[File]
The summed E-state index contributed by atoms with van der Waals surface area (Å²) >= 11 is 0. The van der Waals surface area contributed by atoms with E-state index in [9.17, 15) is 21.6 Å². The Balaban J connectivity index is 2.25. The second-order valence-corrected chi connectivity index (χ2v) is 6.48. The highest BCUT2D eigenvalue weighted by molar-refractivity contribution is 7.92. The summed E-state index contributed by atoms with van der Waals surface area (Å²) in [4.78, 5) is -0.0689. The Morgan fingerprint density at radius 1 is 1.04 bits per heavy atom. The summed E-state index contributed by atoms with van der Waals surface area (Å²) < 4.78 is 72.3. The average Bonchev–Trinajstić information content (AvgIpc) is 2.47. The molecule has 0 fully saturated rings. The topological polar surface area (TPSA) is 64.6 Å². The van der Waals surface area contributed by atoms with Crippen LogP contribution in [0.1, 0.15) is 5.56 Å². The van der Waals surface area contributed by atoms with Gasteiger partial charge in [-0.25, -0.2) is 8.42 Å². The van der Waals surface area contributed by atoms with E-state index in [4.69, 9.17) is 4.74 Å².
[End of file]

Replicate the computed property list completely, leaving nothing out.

The summed E-state index contributed by atoms with van der Waals surface area (Å²) >= 11 is 0. The van der Waals surface area contributed by atoms with E-state index in [9.17, 15) is 21.6 Å². The Balaban J connectivity index is 2.25. The second-order valence-corrected chi connectivity index (χ2v) is 6.48. The highest BCUT2D eigenvalue weighted by molar-refractivity contribution is 7.92. The summed E-state index contributed by atoms with van der Waals surface area (Å²) in [4.78, 5) is -0.0689. The Morgan fingerprint density at radius 1 is 1.04 bits per heavy atom. The summed E-state index contributed by atoms with van der Waals surface area (Å²) < 4.78 is 72.3. The average Bonchev–Trinajstić information content (AvgIpc) is 2.47. The molecule has 0 fully saturated rings. The topological polar surface area (TPSA) is 64.6 Å². The van der Waals surface area contributed by atoms with Crippen LogP contribution in [0.1, 0.15) is 5.56 Å². The van der Waals surface area contributed by atoms with Gasteiger partial charge in [-0.25, -0.2) is 8.42 Å². The van der Waals surface area contributed by atoms with E-state index in [4.69, 9.17) is 4.74 Å².